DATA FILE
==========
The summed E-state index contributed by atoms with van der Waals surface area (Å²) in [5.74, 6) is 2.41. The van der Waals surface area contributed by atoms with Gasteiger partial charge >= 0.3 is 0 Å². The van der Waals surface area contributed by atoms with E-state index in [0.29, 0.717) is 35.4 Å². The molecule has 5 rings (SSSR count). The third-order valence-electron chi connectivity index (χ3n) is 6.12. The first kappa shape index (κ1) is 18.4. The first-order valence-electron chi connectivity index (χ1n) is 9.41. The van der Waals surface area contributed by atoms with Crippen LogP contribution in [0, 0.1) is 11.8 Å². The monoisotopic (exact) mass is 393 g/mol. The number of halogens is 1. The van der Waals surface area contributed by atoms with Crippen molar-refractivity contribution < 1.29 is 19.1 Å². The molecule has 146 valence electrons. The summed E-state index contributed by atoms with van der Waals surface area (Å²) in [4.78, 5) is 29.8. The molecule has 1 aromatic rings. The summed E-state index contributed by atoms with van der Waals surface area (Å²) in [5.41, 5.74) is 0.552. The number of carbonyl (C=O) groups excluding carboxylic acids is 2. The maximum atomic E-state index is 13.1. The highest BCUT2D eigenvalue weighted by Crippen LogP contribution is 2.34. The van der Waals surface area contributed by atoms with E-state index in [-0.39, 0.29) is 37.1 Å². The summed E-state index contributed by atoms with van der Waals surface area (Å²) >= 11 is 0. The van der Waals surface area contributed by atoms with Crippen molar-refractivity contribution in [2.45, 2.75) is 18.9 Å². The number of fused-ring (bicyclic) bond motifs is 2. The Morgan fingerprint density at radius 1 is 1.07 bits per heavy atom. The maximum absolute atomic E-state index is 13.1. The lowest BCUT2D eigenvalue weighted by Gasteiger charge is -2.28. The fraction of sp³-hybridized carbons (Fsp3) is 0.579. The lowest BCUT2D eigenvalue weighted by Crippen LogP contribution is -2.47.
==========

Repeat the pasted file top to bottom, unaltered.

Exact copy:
The summed E-state index contributed by atoms with van der Waals surface area (Å²) in [5.74, 6) is 2.41. The van der Waals surface area contributed by atoms with Gasteiger partial charge >= 0.3 is 0 Å². The van der Waals surface area contributed by atoms with E-state index in [0.29, 0.717) is 35.4 Å². The molecule has 5 rings (SSSR count). The third-order valence-electron chi connectivity index (χ3n) is 6.12. The first kappa shape index (κ1) is 18.4. The first-order valence-electron chi connectivity index (χ1n) is 9.41. The van der Waals surface area contributed by atoms with Crippen LogP contribution in [0, 0.1) is 11.8 Å². The monoisotopic (exact) mass is 393 g/mol. The number of halogens is 1. The van der Waals surface area contributed by atoms with Crippen molar-refractivity contribution < 1.29 is 19.1 Å². The molecule has 146 valence electrons. The summed E-state index contributed by atoms with van der Waals surface area (Å²) in [4.78, 5) is 29.8. The molecule has 1 aromatic rings. The summed E-state index contributed by atoms with van der Waals surface area (Å²) in [5.41, 5.74) is 0.552. The number of carbonyl (C=O) groups excluding carboxylic acids is 2. The maximum atomic E-state index is 13.1. The highest BCUT2D eigenvalue weighted by Crippen LogP contribution is 2.34. The van der Waals surface area contributed by atoms with E-state index in [-0.39, 0.29) is 37.1 Å². The summed E-state index contributed by atoms with van der Waals surface area (Å²) >= 11 is 0. The van der Waals surface area contributed by atoms with Crippen molar-refractivity contribution in [2.45, 2.75) is 18.9 Å². The number of fused-ring (bicyclic) bond motifs is 2. The Morgan fingerprint density at radius 1 is 1.07 bits per heavy atom. The maximum absolute atomic E-state index is 13.1. The lowest BCUT2D eigenvalue weighted by Gasteiger charge is -2.28. The fraction of sp³-hybridized carbons (Fsp3) is 0.579. The lowest BCUT2D eigenvalue weighted by Crippen LogP contribution is -2.47.